Eighteen three-year grants of $375,000 each awarded at a total of $6.75 million.
Hevolution Foundation and the American Federation for Aging Research (AFAR) have announced the recipients of the inaugural Hevolution/AFAR New Investigator Awards in Aging Biology and Geroscience Research.
No fewer than eighteen three-year awards of $375,000 each have been granted to support research projects in the basic biology of aging or geroscience – that’s a total of $6.75 million that will support talented early career investigators.
Longevity.Technology: Aging biology and geroscience are rapidly evolving field with tremendous potential for improving human health and increasing longevity; as such, it is essential to foster the early careers of researchers in this field. Supporting these researchers in their geroscience endeavors is critical for promoting scientific excellence, expanding the field’s knowledge base, and encouraging novel and creative research directions. This will help can advance our understanding of aging biology and age-related diseases, leading to the development of new interventions and therapies to promote healthy aging and improve the quality of life for people worldwide. In a nutshell, these awards are an excellent thing!
“In partnership with AFAR, Hevolution Foundation is excited to strengthen the international pipeline of aging researchers through the New Investigator Awards,” said Felipe Sierra, PhD, Chief Scientific Officer, Hevolution Foundation. “We want to help fill the void and speed the pace of scientific discovery on the processes of aging by dramatically increasing the research workforce. This initial round of grants is a significant step toward that goal.”
Recipients of the New Investigator Awards were selected through a rigorous, peer-review process. Applications were reviewed by established aging researchers who volunteered their time and expertise to select scientists and research projects that have the greatest likelihood of making significant contributions to help us stay healthier longer as we grow older.
“Some of the biggest breakthroughs in aging research today were funded first through AFAR’s grants for promising early career researchers. The Hevolution/AFAR New Investigator Awards in Aging Biology and Geroscience Research will significantly boost support for junior faculty worldwide,” said Stephanie Lederman, EdM, Executive Director, AFAR.
“The promising therapeutics on the horizon that will extend health and vitality as we grow older are rooted in the research into the basic biology of aging and age-related disease supported by this grant.”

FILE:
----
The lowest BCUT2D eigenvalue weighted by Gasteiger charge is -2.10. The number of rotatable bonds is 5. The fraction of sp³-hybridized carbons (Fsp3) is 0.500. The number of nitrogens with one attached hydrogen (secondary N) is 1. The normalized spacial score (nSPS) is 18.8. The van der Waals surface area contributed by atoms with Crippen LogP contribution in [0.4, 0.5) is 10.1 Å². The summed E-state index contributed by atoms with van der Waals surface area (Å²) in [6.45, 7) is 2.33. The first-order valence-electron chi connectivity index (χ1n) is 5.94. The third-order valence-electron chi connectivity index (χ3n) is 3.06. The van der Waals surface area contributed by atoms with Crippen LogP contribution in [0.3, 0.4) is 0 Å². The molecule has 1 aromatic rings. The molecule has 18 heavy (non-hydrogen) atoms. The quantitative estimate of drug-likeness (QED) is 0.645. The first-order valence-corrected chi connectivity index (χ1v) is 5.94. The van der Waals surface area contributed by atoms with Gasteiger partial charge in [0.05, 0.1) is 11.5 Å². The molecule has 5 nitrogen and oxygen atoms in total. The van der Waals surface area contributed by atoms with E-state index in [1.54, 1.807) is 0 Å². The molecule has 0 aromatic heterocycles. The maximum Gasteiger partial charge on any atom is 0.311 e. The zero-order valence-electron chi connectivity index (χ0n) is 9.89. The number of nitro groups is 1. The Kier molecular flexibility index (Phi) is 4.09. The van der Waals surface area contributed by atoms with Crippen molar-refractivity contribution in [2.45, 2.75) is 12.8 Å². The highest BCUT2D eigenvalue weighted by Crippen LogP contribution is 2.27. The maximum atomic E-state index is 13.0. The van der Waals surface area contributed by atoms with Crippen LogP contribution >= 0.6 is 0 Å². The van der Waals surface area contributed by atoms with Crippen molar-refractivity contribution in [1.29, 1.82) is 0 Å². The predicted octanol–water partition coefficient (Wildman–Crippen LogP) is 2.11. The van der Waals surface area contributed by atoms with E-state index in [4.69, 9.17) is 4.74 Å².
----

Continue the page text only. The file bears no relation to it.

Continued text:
The recipients of the Hevolution/AFAR New Investigator Awards in Aging Biology and Geroscience Research
- Samuel Beck, PhD, Associate Professor, Boston University School of Medicine: Big data-guided anti-aging drug discovery and its validation
- Charlotte Cecil, PhD, Associate Professor, Erasmus University Medical Center: What makes clocks tick? Mapping determinants of epigenetic age acceleration in early life
- Marco Demaria, PhD, Associate Professor, European Research Institute for the Biology of Ageing (ERIBA): Targeting altered Ca2+ signaling in cellular senescence to extend healthy longevity
- Zhixun Dou, PhD, Assistant Professor, Massachusetts General Hospital: Loss of nuclear proteostasis in senescence and aging
- Peter Douglas, PhD, Assistant Professor, University of Texas Southwestern Medical Center: Intracellular lipid surveillance and nuclear hormone receptor dynamics in age determination
- Nir Eynon, PhD, Group Leader, Monash University *as of 05.01.2023: Uncovering sex-specific epigenetic ageing molecules in response to exercise
- Aditi Gurkar, PhD, Assistant Professor of Medicine, University of Pittsburgh: A Nanoscale Detection Tool for Senescence
- Diana Jurk, PhD, Associate Professor, Mayo Clinic: Investigating liver-to-brain transmission of cellular senescence during aging
- Adam Konopka, PhD, Assistant Professor, University of Wisconsin-Madison: Interaction of Rapamycin and Exercise on Healthspan
- Sailendra Nichenametla, PhD, Associate Scientist, Orentreich Foundation for the Advancement of Science: Investigating the role of serinogenesis in regulating lipid metabolism
- Miranda Orr, PhD, Assistant Professor, Wake Forest University School of Medicine: Spatial proteogenomic profiling to determine the impact of senescent neurons on the aging brain
- Daniel Roh, PhD, Assistant Professor of Surgery, Boston University School of Medicine: Targeting Wound Senescence to Improve Wound Healing in Aging
- Markus Schosserer, PhD, Junior PI, Medical University of Vienna: Targeting the epitranscriptome to promote healthy lifespan
- Kosaku Shinoda, PhD, Assistant Professor, Albert Einstein College of Medicine: Proper Control of Inflammatory Cell Death during Aging of Brown Adipose Tissue (BAT)
- Marlene Starr, PhD, Associate Professor, University of Kentucky: The Role of Adipose Tissue-Resident T-Cells in Age-Associated Inflammation and Metabolic Dysfunction
- Stefano Tarantini, PhD, Assistant Professor, University of Oklahoma Health Sciences Center: Intravital characterization of mitochondrial dysfunction in the aged brain endothelium
- Lindsay Wu, PhD, Senior Research Fellow, University of New South Wales: Overcoming ovarian failure to extend women’s health and lifespan
- Ming Xu, PhD, Assistant Professor, UConn Health: The synergistic benefits of metformin and senolytics on lifespan and healthspan